Those dastardly crickets

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The sound of a supposed sonic attack in Havana matches that of a Caribbean cricket, a new study reports.
U.S. personnel in Cuba recorded what they believed to be an acoustic attack and gave it to the Associated Press in October 2017.
Biologists Alexander L. Stubbs and Fernando Montealegre compared the AP recording to the sounds of 130 cricket species and found it matched the calling song of the Anurogryllus celerinictus, also known as the Indies short-tailed cricket.
The recordings are alike in “pulse repetition rate, power spectrum, pulse rate stability, and oscillations per pulse,” according to the study, entitled, “Recording of ‘sonic attacks’ on U.S. diplomats in Cuba spectrally matches the echoing call of a Caribbean cricket.”
The study stated:

The AP recording also exhibits frequency decay in individual pulses, a distinct acoustic signature of cricket sound production.

The study recalled an encounter that the late naturalist Harry A. Allard had with the Anurogryllus cricket. In a 1957 report, Allard wrote:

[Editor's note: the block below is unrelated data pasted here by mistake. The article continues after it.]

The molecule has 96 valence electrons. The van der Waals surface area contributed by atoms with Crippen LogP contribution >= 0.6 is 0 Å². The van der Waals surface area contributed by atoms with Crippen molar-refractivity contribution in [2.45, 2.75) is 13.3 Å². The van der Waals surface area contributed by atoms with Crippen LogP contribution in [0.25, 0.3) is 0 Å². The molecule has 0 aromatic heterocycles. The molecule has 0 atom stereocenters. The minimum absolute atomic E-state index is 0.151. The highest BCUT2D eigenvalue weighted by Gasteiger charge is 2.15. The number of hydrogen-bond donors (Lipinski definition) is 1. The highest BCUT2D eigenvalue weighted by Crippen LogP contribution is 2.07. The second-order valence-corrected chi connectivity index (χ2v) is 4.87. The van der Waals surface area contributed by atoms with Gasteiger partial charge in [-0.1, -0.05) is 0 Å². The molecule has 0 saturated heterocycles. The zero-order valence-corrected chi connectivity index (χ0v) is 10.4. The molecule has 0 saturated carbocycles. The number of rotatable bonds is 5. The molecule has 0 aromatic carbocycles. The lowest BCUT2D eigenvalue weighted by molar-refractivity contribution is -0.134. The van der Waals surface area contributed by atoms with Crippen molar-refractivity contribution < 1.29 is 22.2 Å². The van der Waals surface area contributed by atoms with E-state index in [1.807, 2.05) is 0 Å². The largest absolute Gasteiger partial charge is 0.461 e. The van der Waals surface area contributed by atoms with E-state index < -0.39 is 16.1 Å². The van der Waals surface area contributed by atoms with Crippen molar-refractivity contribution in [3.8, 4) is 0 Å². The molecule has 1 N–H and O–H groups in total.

In the Dominican Republic when the warm and humid evening arrives, scattered chirping and tinkling notes issue from the shrubs and trees here and there.
Some of these are clear, incisive little points of high-pitched sound; others are powerful, penetrating, buzzing, almost ringing noises, continuous and even very disconcerting to many people because of the incessant din.

Anurogryllus celerinictus. Credit: Brandon Woo

In the Capital city, Ciudad Trujillo, the large brown cricket Anurogryllus muticus (DeGeer) is very common and noisy throughout the winter. As soon as the night came on and lights appeared, these ubiquitous crickets began their activities out-of-doors in the yard and even within the wide-open houses, for there are no screened windows or doors in the typical Spanish houses.
The song of the males of this cricket, here, is a continuous ringing z-z-z-z-z-z- of tremendous volume and penetration which practically fills a room with veritable din. The song is quite like that of our common cone-head, Neoconocephalus robustus crepitans (Scudder) of the eastern United States. After being accustomed to hear the trilling notes, definitely musical in tonality, of our American individuals of this species, I was somewhat nonplussed to hear this tropical cricket singing continuously, with all the characteristics of a cone-headed katydid, and with no tonality in its stridulation.

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